My family is out to get me.
It began a few weeks ago when #2 left the piano bench during her practice time and sought me out in the kitchen.
“This song is so easy,” she said. “Can I play it less times?”
Before I could answer, I had to clear my throat and get my face under control. Then I launched into a speech about count nouns versus non-count nouns and therefore the proper usage of less and fewer.
“It drives me crazy,” I told her. “Commercials mess them up all the time. It’s not less calories. You can count calories, so it’s fewer calories. It’s not like time or flour, which you refer to in general quantities—less time, less flour. So it should be fewer calories. Fewer, people! Fewer!”
#2 just looked at me. “So . . . can I play it less times, then?”
(For any other grammar fascistas out there, I don’t hold to the antiquated school of thought that one must use “may” in requests such as these instead of "can." I’m not a savage.)
The song really was easy. Normally the kids are required to run through all songs five times each, but I decided to be flexible. “Fine,” I said. “You can play it three times today . . . if you ask me again using fewer. Say, 'fewer times.'”
She grinned. “Awesome, Mom. Thanks! Can I play it fewer times?”
“Yes,” I said, glad to have bestowed such a great grammar lesson upon my offspring.
As I turned away, she shot out, “Less times!” Giggling hysterically, she bolted into the living room.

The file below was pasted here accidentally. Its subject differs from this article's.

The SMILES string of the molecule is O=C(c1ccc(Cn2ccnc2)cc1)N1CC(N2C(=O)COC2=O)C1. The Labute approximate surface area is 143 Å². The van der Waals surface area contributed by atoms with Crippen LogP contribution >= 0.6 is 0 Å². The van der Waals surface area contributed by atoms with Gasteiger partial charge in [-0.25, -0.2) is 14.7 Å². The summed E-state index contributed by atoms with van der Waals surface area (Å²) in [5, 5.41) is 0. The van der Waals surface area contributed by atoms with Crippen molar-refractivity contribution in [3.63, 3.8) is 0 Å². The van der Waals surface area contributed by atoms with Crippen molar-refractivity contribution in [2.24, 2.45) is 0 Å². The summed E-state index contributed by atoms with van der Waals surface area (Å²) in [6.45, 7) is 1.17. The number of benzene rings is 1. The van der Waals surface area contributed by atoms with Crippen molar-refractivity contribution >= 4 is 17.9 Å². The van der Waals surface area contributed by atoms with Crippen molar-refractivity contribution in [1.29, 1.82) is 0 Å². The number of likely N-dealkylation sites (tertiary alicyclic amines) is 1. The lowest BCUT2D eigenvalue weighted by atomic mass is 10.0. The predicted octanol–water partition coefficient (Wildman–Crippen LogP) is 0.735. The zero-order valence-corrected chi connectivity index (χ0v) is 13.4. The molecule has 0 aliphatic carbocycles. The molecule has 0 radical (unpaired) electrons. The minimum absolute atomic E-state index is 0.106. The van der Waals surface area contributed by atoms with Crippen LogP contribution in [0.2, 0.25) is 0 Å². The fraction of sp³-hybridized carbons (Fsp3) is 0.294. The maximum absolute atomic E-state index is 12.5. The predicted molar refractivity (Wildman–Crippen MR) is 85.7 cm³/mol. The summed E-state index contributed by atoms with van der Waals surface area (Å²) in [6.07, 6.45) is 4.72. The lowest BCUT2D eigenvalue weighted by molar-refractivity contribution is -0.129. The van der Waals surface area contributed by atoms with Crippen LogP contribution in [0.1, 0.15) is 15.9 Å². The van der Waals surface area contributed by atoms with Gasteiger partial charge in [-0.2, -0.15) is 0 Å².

“FEWER times!” I yelled after her.
“LESS times,” she called back, still laughing.
That exchange has since snowballed into the family finding glee at torturing me. They’ve always known that Mom’s a bit of a nut when it comes to grammar and usage, but they’ve never used it against me.
I don’t even know how the conversation got started the other night at dinner. All I know is that suddenly everyone was thinking up horrid grammar mistakes and hurling them across the table just to see the vein in my forehead pulse.
My husband even got into the game. Knowing one of my all-time pet peeves, he found ways to inject imply and infer into every conversation for the next few hours. He purposely (and rather brilliantly, I might add) used them wrong every single time.
That night, by the time I had on my pajamas, I was on the verge of calling for a strait jacket.
“Stop, stop!” I wanted to cry out. “Oh, the humanity!”
But after a good night’s sleep, something wonderful dawned on me. If my family knows enough to use incorrect grammar just to tease me . . . they also know the correct grammar because I’ve taught it to them.
Note: Thanks to Luisa, the Ultimate Grammar Fascista (one of the highest forms of praise I am capable of), for the use of her banner.
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